Cross cutting safety hazards include exposed blade teeth, rolling carriage and thrown workpiece. During cross cutting, blade teeth can be exposed which if contacted can result in potential damage to the fingers, hand or arm of a user. Rolling carriage hazard occurs when the spinning blade inadvertently touches a workpiece or is lowered into the table causing the blade to suddenly come forward. This creates a risk to the user whose hands may be in the path of the blade. Finally, thrown workpiece hazard occurs when a workpiece is picked up by a spinning blade and thrown. A user or bystander could be hit by the thrown workpiece.

As will be understood from the discussion that follows, the present invention employs numerous safety and operational features in a radial saw which overcome many of the rip cutting and cross cutting hazards to which a user can be exposed through improper operation of the saw. As a result, the difference of the present invention from the prior art designs will be readily apparent to those skilled in the art.

In prior copending U.S. Pat. application Ser. No. 08,031,344 filed Mar. 15, 1993 entitled "RADIAL SAW SAFETY GUARDS AND BARRIERS", numerous safety and operational features in a radial saw have been disclosed. The present invention discloses some of the same features as in the aforementioned copending application, but also includes an operational interlock to prevent operation of the saw for rip cutting unless an adjustable outfeed user barrier is in a lower engaged position. The present invention also discloses an adjustable outfeed user barrier which is adjustable not only for workpieces of different thickness, but is also adjustable for motor driven saw blades of different diameter. Other safety features are employed in connection with the operational interlock and adjustable outfeed user barrier in order to overcome many of the rip cutting and cross cutting hazards to which a user and bystander may be exposed.

SUMMARY OF THE INVENTION

Among the several objects and advantages of the present invention include:

The provision of a new and improved radial arm saw guard with operational interlock that prevents rip cutting unless an adjustable outfeed user barrier is in its lower engaged position;

The provision of the aforementioned radial arm saw guard with an adjustable outfeed user barrier that engages the interlock, unless the adjustable outfeed user barrier is in its lower engaged position;

The provision of the aforementioned radial arm saw guard in which the adjustable outfeed user barrier is not only adjustable for accommodating workpieces of different thickness, but is also adjustable to accommodate motor driven saw blades of different diameter;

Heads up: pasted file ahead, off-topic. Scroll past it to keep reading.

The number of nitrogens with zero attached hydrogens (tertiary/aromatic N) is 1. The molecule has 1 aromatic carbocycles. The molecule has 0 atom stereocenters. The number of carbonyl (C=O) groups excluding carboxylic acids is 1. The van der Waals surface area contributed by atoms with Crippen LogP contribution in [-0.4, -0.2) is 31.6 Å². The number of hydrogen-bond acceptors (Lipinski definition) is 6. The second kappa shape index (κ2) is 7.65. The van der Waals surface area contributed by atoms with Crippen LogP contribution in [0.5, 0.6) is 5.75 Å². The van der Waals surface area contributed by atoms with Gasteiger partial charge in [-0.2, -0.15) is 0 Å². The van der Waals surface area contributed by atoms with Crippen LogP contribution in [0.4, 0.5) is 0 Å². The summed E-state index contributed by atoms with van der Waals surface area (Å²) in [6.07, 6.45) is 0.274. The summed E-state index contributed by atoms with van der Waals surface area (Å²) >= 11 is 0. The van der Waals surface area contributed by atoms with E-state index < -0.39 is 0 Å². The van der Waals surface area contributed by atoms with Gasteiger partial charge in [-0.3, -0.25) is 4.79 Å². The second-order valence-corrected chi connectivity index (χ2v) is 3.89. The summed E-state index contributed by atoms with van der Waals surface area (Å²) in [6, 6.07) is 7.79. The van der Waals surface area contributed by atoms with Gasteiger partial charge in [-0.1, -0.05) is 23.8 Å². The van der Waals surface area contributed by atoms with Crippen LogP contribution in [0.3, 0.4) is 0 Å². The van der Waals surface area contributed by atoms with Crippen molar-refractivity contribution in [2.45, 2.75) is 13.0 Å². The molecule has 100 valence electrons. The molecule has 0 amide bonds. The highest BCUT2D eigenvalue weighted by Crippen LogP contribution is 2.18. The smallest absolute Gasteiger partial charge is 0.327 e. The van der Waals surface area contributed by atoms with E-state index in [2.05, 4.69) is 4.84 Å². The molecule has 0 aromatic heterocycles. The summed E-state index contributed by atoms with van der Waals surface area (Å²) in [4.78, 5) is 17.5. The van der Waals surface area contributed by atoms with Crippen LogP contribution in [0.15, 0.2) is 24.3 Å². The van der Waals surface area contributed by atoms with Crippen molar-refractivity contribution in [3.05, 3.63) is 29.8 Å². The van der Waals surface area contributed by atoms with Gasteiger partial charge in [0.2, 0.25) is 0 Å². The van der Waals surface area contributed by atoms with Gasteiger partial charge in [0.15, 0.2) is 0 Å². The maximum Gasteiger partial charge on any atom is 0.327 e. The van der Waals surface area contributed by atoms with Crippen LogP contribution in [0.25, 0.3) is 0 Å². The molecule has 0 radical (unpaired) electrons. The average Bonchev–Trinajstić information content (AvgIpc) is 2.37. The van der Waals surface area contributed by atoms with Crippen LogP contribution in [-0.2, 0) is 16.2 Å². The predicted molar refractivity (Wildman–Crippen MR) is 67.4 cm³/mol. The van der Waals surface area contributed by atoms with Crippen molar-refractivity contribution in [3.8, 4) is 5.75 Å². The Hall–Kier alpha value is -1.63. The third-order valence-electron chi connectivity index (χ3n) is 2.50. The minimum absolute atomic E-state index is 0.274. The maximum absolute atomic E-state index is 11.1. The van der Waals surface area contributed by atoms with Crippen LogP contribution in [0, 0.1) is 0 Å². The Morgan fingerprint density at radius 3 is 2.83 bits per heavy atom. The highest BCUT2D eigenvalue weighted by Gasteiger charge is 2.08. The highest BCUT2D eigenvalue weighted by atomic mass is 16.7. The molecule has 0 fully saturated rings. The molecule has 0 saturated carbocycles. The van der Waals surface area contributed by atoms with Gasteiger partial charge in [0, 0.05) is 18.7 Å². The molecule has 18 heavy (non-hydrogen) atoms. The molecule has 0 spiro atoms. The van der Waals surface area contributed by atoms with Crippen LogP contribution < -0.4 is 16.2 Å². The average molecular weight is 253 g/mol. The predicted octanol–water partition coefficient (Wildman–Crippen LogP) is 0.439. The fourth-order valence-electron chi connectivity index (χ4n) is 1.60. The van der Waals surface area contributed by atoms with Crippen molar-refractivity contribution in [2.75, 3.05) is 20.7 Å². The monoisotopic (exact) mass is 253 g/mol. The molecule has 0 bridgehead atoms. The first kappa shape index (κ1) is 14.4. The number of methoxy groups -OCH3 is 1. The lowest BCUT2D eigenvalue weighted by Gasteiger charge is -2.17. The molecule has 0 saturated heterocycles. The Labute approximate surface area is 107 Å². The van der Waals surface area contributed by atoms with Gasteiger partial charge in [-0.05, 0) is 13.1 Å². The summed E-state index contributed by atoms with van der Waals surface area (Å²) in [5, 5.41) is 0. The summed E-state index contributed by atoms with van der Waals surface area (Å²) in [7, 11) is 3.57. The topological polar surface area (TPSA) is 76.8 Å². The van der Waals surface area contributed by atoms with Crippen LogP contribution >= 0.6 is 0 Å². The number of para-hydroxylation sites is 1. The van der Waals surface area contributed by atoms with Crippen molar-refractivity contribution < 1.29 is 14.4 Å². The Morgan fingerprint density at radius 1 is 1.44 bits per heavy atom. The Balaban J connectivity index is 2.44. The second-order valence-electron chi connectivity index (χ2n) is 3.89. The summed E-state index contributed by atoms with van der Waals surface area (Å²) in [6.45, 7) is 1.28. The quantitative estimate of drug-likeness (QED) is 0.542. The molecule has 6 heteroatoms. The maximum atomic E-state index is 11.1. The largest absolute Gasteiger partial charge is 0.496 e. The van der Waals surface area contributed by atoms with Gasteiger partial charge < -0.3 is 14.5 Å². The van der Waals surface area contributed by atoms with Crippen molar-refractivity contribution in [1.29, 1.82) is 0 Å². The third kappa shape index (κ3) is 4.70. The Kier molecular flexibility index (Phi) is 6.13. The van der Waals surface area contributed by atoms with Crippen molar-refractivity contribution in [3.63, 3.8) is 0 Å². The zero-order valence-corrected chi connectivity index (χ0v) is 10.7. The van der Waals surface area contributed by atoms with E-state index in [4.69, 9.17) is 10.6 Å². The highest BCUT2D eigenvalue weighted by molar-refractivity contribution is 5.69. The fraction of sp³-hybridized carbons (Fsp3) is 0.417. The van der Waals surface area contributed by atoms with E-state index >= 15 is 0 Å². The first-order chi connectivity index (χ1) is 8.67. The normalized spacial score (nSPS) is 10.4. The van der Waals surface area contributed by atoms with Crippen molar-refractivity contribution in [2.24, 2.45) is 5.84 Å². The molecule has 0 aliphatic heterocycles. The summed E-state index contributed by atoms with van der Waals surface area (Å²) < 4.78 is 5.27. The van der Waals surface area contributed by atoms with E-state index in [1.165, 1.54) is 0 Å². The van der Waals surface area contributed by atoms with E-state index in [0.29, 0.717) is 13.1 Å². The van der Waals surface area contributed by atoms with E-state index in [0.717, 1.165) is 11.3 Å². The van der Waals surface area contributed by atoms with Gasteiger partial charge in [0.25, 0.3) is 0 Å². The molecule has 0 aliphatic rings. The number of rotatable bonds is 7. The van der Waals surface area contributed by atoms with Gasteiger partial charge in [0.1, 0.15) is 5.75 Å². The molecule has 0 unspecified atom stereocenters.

The provision of the aforementioned radial arm saw guard in which the adjustable outfeed user barrier includes an adjustable riving knife and anti-kickback pawls which are constructed to fit within and on opposite sides of a workpiece kerf, respectively, during rip cutting;

The provision of the aforementioned radial arm saw guard in which the anti-kickback pawls associated with the riving knife include gage rollers to assure proper adjustment;

The provision of the aforementioned radial arm saw guard which includes anti-kickback pawls at an outfeed end and also at an infeed end, in conjunction with an adjustable hold down at the infeed end of the radial saw;

The provision of the aforementioned radial arm saw guard which include other specific safety guards and barriers to protect the user against injury or damage during rip cutting and cross cutting; and

The provision of the aforementioned radial arm saw guard with improved passive and active safety features that are reliable and durable in operation when properly used, incorporate easy to understand user friendly designs, and are otherwise well adapted for the purposes intended.

Briefly stated, the present invention discloses a radial saw for rip cutting and cross cutting that includes a motor driven saw blade mounted on a yoke depending from a supporting arm that overhangs a worktable. The motor driven saw blade is movable relative to a worktable mounted fence to enable the motor driven saw blade to be operated for rip cutting of workpieces longitudinally relative to the fence and for cross cutting transverse relative to the fence. A blade guard is mounted in fixed position relative to a motor that is mounted in the yoke for covering at least approximately an upper half of the motor driven saw blade. The motor driven saw blade, upper blade guard and motor are movable relative to the yoke for bevel cuts. Adjustable outfeed user barrier means are mounted to the upper blade guard for operation between an upper disengaged position exposing the motor driven saw blade and a lower engaged position covering the outfeed of the motor driven saw blade to protect a user during rip cutting. Interlock means are employed for preventing rip cutting by the motor driven saw blade unless the adjustable outfeed user barrier is in its lower engaged position.